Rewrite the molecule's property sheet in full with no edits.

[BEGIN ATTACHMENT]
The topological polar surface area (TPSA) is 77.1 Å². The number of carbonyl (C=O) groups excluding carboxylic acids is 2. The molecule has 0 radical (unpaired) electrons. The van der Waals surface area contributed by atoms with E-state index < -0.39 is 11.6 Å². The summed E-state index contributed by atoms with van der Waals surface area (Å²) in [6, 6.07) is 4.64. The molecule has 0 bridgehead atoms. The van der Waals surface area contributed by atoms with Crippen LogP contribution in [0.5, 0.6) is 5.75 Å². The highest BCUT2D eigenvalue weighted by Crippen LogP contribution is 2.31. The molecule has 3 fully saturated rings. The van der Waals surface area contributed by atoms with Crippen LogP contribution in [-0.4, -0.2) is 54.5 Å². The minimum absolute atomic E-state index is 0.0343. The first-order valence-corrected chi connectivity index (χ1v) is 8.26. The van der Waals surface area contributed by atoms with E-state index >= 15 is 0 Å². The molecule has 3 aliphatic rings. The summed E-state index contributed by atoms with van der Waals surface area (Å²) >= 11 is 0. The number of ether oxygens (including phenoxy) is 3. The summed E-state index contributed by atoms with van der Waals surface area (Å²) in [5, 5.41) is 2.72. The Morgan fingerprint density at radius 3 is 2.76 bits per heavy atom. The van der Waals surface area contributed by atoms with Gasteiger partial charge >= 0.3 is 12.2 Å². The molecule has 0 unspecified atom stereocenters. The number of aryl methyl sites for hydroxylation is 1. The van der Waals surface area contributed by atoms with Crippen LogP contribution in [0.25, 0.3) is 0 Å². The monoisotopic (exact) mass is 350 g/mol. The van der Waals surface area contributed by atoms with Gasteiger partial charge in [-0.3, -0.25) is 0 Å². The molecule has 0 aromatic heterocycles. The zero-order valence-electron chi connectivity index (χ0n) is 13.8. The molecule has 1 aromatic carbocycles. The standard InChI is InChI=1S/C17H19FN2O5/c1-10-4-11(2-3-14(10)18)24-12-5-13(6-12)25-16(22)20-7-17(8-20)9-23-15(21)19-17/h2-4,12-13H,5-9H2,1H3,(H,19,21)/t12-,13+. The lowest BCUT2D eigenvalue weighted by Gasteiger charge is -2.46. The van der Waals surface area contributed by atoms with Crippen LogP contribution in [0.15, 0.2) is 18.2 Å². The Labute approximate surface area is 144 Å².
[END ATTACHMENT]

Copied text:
The topological polar surface area (TPSA) is 77.1 Å². The number of carbonyl (C=O) groups excluding carboxylic acids is 2. The molecule has 0 radical (unpaired) electrons. The van der Waals surface area contributed by atoms with E-state index < -0.39 is 11.6 Å². The summed E-state index contributed by atoms with van der Waals surface area (Å²) in [6, 6.07) is 4.64. The molecule has 0 bridgehead atoms. The van der Waals surface area contributed by atoms with Crippen LogP contribution in [0.5, 0.6) is 5.75 Å². The highest BCUT2D eigenvalue weighted by Crippen LogP contribution is 2.31. The molecule has 3 fully saturated rings. The van der Waals surface area contributed by atoms with Crippen LogP contribution in [-0.4, -0.2) is 54.5 Å². The minimum absolute atomic E-state index is 0.0343. The first-order valence-corrected chi connectivity index (χ1v) is 8.26. The van der Waals surface area contributed by atoms with E-state index >= 15 is 0 Å². The molecule has 3 aliphatic rings. The summed E-state index contributed by atoms with van der Waals surface area (Å²) >= 11 is 0. The number of ether oxygens (including phenoxy) is 3. The summed E-state index contributed by atoms with van der Waals surface area (Å²) in [5, 5.41) is 2.72. The Morgan fingerprint density at radius 3 is 2.76 bits per heavy atom. The van der Waals surface area contributed by atoms with Gasteiger partial charge >= 0.3 is 12.2 Å². The molecule has 0 unspecified atom stereocenters. The number of aryl methyl sites for hydroxylation is 1. The van der Waals surface area contributed by atoms with Crippen LogP contribution in [0.25, 0.3) is 0 Å². The monoisotopic (exact) mass is 350 g/mol. The van der Waals surface area contributed by atoms with Gasteiger partial charge in [-0.3, -0.25) is 0 Å². The molecule has 0 aromatic heterocycles. The zero-order valence-electron chi connectivity index (χ0n) is 13.8. The molecule has 1 aromatic carbocycles. The standard InChI is InChI=1S/C17H19FN2O5/c1-10-4-11(2-3-14(10)18)24-12-5-13(6-12)25-16(22)20-7-17(8-20)9-23-15(21)19-17/h2-4,12-13H,5-9H2,1H3,(H,19,21)/t12-,13+. The lowest BCUT2D eigenvalue weighted by Gasteiger charge is -2.46. The van der Waals surface area contributed by atoms with Crippen LogP contribution in [0.15, 0.2) is 18.2 Å². The Labute approximate surface area is 144 Å².